You write in the book about how Indiana Jones is a more complicated hero than we typically think.
Indiana Jones is a beloved, storied icon of American culture. But he’s not the kind of simplistic, straight-up hero we tend to regard him as. He’s connected to the ’70s New Hollywood films typically described as centered around “losers,” as you rarely have a traditional hero in these films, like Harry Caul in The Conversation or Jake Gittes in Chinatown.
There are some aspects to Indiana Jones that allow him to fit in a superhero mold – he has an alternate identity, he goes on these adventures all over the world. He’s also modeled after western heroes, especially adventure movies from the ’40s and Humphrey Bogart in Treasure of the Sierra Madre. But in Raiders of the Lost Ark, his heroism is constantly complicated, called into question, and in some instances is absolutely undermined.
For example, everything during the build up that reveals him at the beginning of the film paints Jones as someone who is insidious. He’s shown from behind, cast in shadow, shot from a low angle, his face is kept off-screen, and John Williams’ music is very foreboding. Even when he comes into the light, Williams uses traditional villainous music. This is not the introduction of a hero.
When Indiana Jones’ theme first shows up in Raiders, it’s when he’s escaping this South American tribe trying to kill him at the behest of a rival archaeologist. He swings on this vine trying to get away from them, and he looks absolutely absurd. It is the most un-heroic moment in all of the Indiana Jones films. He looks awkward and clumsy, and splashes down into this river with his legs askew. It’s comical and almost ridiculous.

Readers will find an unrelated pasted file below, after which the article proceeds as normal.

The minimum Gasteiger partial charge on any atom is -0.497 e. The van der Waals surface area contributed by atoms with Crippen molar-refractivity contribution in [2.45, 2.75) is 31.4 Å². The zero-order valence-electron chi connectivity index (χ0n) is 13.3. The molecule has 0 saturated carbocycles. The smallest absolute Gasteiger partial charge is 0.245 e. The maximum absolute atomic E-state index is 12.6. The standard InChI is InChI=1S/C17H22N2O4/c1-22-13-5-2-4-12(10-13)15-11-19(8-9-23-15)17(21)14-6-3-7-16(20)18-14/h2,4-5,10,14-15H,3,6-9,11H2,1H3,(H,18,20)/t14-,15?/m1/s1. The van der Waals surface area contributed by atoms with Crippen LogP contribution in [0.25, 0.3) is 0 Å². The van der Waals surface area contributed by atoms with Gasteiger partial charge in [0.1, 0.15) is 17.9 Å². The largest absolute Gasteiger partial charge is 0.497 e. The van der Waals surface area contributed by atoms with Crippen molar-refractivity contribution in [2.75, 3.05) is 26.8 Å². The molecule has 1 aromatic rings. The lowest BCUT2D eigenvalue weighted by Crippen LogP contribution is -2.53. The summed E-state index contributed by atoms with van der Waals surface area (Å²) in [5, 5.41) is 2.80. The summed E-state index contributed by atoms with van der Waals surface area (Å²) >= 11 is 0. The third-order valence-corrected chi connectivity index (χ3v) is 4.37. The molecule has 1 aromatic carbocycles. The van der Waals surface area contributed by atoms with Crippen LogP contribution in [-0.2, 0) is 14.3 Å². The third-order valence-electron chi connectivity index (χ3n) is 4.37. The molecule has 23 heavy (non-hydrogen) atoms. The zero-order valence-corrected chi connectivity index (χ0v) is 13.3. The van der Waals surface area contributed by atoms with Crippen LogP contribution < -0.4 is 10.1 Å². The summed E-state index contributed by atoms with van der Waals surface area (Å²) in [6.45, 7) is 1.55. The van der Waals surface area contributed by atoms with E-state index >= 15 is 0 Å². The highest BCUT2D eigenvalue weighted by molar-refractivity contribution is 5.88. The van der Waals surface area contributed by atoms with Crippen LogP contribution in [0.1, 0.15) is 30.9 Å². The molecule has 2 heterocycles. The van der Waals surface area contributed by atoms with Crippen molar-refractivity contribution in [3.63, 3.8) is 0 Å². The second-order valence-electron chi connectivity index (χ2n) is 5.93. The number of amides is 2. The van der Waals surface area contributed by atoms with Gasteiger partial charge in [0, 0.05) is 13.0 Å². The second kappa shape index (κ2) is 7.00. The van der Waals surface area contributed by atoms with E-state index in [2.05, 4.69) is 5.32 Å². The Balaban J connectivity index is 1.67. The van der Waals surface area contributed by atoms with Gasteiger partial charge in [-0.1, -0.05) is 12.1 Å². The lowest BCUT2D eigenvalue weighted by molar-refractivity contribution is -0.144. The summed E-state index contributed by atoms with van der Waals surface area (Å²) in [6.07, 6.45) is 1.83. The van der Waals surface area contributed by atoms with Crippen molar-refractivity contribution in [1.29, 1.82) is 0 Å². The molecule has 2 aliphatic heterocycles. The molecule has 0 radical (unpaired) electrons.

When I watched the film, I couldn’t help but think that Spielberg is playing with us. He’s playing with our expectations of heroism. If you look at the creation of the character, this is borne out. Lucas wanted to make Jones into a James Bond character, a suave, debonair playboy and a super-heroic character. Spielberg wanted to give him flaws and cut into that heroism.
I love the ending of that film because Jones becomes expendable. The Nazis have found the Ark of the Covenant, accomplishing their goal, then they open it and destroy themselves.
Yeah, the last action Jones takes as a character is to become captured.
In terms of reconsidering Spielberg’s overall career, how would you summarize his worldview as a filmmaker?
What I get from Spielberg in looking over the body of his work is that he’s a very conflicted artist. To me, that makes him fascinating, I think that Spielberg fundamentally views the world through a lens that suggests that there’s a possibility for good, that humanity is not perpetually blighted and irredeemable. But you can’t ignore the horror and violence and the suffering that has existed all through human history. So when he makes historical films, they are films about historical atrocity: slavery, racism, war, the Holocaust. Again and again, he’s drawn to these moments in time that summarize the worst in humanity. But he tries to redeem that. He doesn’t try to find a silver lining, but he does try to find the possibility for redemption.
James Kendrick is Associate Professor of Film and Digital Media in the Department of Communication at Baylor University. His previous books include “Film Violence: History, Ideology, Genre” and “Hollywood Bloodshed: Screen Violence and 1980s American Cinema.” You can purchase “Darkness in the Bliss-Out” from Bloomsbury Press.